Why The Information Life Cycle Is Important Today

In the age of fake news and alternative facts, real facts still matter.  The good thing about the internet is that you have access to a wealth of information at the tip of your fingers.  The bad thing about the internet and social media is that we sometimes have a hard time deciphering what is fact or fiction.

I went to this seminar last week on the importance of the information life cycle when looking at events that happen and how to reflect on them as time goes by.  I found it really interesting.

Here it is:
The Day of an Event
Television, Social Media, and the Web

  • The who, what, why, and where of the event
  • Quick, not detailed, regularly updated
  • Authors are journalists, bloggers, social media participants
  • Intended for general audiences

The Day After an Event

  • Explanations and timelines of the event begin to appear
  • More factual information may include statistics, quotes, photographs, and editorial coverage
  • Authors are journalists
  • Intended for general audiences

The Week or Weeks After an Event
Weekly Popular Magazines and New Magazines

  • Long form stories begin to discuss the impact on society, culture, and public policy
  • More detailed analyses, interviews, and various perspectives emerge
  • Authors range from journalists to essayists, and commentary provided by scholars and experts in the field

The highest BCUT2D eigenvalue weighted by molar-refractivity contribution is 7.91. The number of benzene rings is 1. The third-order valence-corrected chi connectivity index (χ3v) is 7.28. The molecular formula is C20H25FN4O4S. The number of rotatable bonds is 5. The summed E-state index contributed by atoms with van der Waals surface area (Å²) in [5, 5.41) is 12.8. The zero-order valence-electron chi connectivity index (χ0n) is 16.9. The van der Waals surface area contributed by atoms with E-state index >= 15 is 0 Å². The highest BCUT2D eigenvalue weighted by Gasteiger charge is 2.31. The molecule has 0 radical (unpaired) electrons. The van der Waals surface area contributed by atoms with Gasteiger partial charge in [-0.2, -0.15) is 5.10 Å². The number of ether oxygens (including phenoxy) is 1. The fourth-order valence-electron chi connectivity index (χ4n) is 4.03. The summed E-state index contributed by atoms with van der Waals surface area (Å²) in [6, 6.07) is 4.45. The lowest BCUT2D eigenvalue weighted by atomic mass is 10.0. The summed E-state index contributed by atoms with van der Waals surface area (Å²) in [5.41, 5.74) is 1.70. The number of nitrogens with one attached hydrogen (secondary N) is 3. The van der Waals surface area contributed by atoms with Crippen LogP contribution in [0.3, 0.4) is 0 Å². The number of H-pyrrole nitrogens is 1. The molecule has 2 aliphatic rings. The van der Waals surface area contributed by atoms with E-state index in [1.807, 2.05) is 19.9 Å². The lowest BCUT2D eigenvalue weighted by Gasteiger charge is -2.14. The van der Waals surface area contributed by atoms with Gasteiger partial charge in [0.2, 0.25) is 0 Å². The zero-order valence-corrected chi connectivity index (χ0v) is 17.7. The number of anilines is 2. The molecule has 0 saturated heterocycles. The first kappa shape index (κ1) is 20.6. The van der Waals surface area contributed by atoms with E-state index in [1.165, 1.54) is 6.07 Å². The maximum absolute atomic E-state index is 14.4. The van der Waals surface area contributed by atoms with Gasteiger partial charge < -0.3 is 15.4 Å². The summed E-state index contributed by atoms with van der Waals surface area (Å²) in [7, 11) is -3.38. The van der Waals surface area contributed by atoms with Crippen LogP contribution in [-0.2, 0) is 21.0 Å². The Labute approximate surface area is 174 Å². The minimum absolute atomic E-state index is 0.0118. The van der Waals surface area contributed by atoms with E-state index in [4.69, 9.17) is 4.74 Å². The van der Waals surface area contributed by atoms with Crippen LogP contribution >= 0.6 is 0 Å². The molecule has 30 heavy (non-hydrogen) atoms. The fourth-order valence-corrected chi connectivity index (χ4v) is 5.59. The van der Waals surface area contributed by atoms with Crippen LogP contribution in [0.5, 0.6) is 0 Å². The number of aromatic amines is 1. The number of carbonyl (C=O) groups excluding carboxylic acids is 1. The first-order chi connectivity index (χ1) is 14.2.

• Intended for a general audience or specific non-professional groups

Six Months to a Year or More After an Event
Academic, Scholarly Journals

  • Focused, detailed analysis and theoretical, empirical research
  • Peer-reviewed, ensuring high credibility and accuracy
  • Authors include scholars, researchers, and professionals
  • Intended for an audience of scholars, researchers, and university students

A Year to Years After an Event

  • In-depth coverage ranging from scholarly in-depth analysis to popular books
  • Authors range from scholars to professionals to journalists
  • Include reference books which provide factual information, overviews, and summaries
Government Reports
  • Reports from federal, state, and local governments
  • Authors include governmental panels, organizations, and committees
  • Often focused on public policy, legislation, and statistical analysis